The Emergence of Fractal Resistance: Dispossessed Feeling and Bodies in Pile of Ruinous Frontier
Fathun Karib Satrio State University of New York at Binghamton
In May 2006, an underground eruption triggered by the natural gas drilling activity of the Lapindo Brantas Corporation produced mudflows in the Porong frontier, East Java, Indonesia. The earth generates mudflows, and geological scientists predict it will last for two decades (Davies et al. 2011, 523). The mudflows buried the villages into ruins submerged behind the mud embankment. While the earth continues to produce mud and methane, what happens to the villagers in the surrounding environment after experiencing socio-ecological changes in the ruined frontier due to the geological activity of gas extraction? This paper attempt to comprehend whether there is a space to understand misery in the inner experience of humans living in the ruins of Capitalocene? Are accumulation and its ruinous affect capable of transforming affected villagers to engage into resistance or miserable condition subjugating them into submission? I defined misery as a state or feeling of the great pain of mental (mind) and body (physical) related to specific human living conditions. Capitalism as a way of organizing human and extra-nature in the form of Cheap Nature depends on expanding and incorporating new areas for frontier making. From three ethnographic stories in this paper, I found out that the human body is a frontier zone. The processes of frontier-making are not limited to re-configuring nature like setting up natural gas infrastructure or developing disaster mega-projects to prevent further impacts to the gas industry but also transform the human body into a frontier. Frontier is not limited to physical, geographical, and material spaces external from the human body but also
The territorial contradictions of illegal logging in Indonesian Borneo: an ethnography of invisibility on an extractive frontier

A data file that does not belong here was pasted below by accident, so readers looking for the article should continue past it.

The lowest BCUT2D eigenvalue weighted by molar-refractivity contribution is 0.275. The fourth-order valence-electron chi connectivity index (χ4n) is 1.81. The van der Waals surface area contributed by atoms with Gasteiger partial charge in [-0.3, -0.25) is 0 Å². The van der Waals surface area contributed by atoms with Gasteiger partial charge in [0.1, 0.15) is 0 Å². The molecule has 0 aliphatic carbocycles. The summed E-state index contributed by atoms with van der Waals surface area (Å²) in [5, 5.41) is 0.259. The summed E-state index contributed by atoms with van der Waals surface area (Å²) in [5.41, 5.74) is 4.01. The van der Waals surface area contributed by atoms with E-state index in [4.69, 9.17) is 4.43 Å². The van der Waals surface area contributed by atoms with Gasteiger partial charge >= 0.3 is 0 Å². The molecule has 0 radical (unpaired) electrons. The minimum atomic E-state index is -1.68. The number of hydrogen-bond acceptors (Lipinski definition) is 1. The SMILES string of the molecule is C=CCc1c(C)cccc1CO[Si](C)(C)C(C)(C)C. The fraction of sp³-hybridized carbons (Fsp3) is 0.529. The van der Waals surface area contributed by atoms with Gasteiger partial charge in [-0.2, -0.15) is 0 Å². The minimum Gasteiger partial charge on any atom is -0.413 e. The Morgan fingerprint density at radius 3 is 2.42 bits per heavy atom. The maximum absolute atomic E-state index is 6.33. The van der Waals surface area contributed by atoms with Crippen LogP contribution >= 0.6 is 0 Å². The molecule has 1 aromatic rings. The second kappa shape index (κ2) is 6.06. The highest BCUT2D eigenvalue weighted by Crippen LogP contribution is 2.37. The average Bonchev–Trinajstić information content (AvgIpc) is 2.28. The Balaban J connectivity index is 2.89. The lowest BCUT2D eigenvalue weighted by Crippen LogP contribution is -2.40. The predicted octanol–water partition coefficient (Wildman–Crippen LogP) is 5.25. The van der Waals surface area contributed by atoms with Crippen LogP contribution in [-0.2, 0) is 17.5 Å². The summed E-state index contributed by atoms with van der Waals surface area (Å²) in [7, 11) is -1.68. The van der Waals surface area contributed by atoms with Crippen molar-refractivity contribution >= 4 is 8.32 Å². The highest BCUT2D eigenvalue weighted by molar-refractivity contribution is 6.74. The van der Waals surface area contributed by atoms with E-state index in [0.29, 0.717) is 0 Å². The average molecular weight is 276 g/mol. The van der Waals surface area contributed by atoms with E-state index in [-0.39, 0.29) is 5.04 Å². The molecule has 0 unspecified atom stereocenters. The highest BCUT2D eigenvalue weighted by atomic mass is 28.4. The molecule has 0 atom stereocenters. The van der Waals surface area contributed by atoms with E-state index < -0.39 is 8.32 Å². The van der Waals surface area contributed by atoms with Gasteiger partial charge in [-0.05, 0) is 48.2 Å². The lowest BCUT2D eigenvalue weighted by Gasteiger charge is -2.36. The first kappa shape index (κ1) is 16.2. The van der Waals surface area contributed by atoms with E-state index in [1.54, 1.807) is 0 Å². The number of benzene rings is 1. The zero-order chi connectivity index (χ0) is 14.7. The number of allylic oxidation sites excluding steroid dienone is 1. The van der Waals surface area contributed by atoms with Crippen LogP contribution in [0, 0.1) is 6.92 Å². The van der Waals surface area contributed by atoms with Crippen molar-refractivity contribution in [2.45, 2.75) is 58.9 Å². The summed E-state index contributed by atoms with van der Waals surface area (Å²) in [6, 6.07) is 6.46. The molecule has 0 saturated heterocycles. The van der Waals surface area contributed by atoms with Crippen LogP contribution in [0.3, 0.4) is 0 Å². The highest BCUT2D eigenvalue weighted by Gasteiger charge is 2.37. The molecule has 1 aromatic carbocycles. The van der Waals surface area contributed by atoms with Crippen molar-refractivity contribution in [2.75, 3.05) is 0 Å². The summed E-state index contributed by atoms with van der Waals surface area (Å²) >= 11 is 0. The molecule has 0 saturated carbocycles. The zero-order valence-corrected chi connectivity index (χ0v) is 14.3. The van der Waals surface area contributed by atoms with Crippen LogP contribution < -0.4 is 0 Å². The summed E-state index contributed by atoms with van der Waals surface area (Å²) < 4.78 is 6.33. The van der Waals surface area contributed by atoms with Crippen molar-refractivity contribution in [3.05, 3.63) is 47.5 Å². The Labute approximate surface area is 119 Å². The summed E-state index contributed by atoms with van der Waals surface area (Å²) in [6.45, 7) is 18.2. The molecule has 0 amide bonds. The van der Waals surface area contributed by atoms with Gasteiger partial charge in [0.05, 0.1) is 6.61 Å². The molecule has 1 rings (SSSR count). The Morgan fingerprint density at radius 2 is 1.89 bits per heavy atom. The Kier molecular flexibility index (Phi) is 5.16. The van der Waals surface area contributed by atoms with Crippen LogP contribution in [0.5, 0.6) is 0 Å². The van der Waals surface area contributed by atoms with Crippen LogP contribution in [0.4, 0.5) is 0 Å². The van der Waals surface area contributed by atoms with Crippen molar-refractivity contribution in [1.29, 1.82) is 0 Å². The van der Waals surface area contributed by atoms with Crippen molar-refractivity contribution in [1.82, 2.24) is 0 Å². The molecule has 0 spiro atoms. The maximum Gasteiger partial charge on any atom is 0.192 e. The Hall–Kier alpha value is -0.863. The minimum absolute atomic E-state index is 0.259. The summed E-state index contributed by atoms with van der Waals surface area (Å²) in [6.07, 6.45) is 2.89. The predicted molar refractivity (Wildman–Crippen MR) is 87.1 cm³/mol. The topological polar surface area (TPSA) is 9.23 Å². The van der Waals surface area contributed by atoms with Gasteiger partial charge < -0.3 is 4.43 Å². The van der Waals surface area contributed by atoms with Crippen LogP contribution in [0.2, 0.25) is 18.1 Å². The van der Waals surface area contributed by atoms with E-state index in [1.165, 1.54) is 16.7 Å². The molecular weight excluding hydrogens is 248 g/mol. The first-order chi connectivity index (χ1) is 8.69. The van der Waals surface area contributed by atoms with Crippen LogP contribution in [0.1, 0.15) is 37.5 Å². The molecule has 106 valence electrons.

Paul Thung Brunel University
In recent years, informal timber extraction has accelerated in Buluh Merindu, a village located within a large logging concession in West Kalimantan. Ethnographic observations of illegal logging lead to a reconsideration of our understanding of extractive frontiers. Frontiers are often conceptualised as processes of “erasure”, both imaginative and material (Tsing, 2003). The concept of erasure suggests a resolution of the contradictions inherent to frontier space through the dissolution of pre-existing social relations, and their replacement with extractive relations. Building on the insight that frontiers are “a matter of perspective” (Lounela and Tammisto, 2021, p. 10), this paper suggests that the concept of erasure may accurately describe outsider imaginations of the frontier, but that from within the frontier the more notable, lived experience is one of multiple, overlapping, conflicting realities. Directing attention to territorialities allows for better appreciation of the agency of local actors in negotiating the “ad-hoc arrangements” (Haug, 2014) that shape material outcomes on the frontier. Through a discussion of the spatialised practices of hiding and revealing illegal logging activity that villagers, company security personnel, and forest police engaged in, the paper argues that the co-production of invisibility is central to frontier-making. Territorial contradictions do not disappear, but are strategically hidden from view.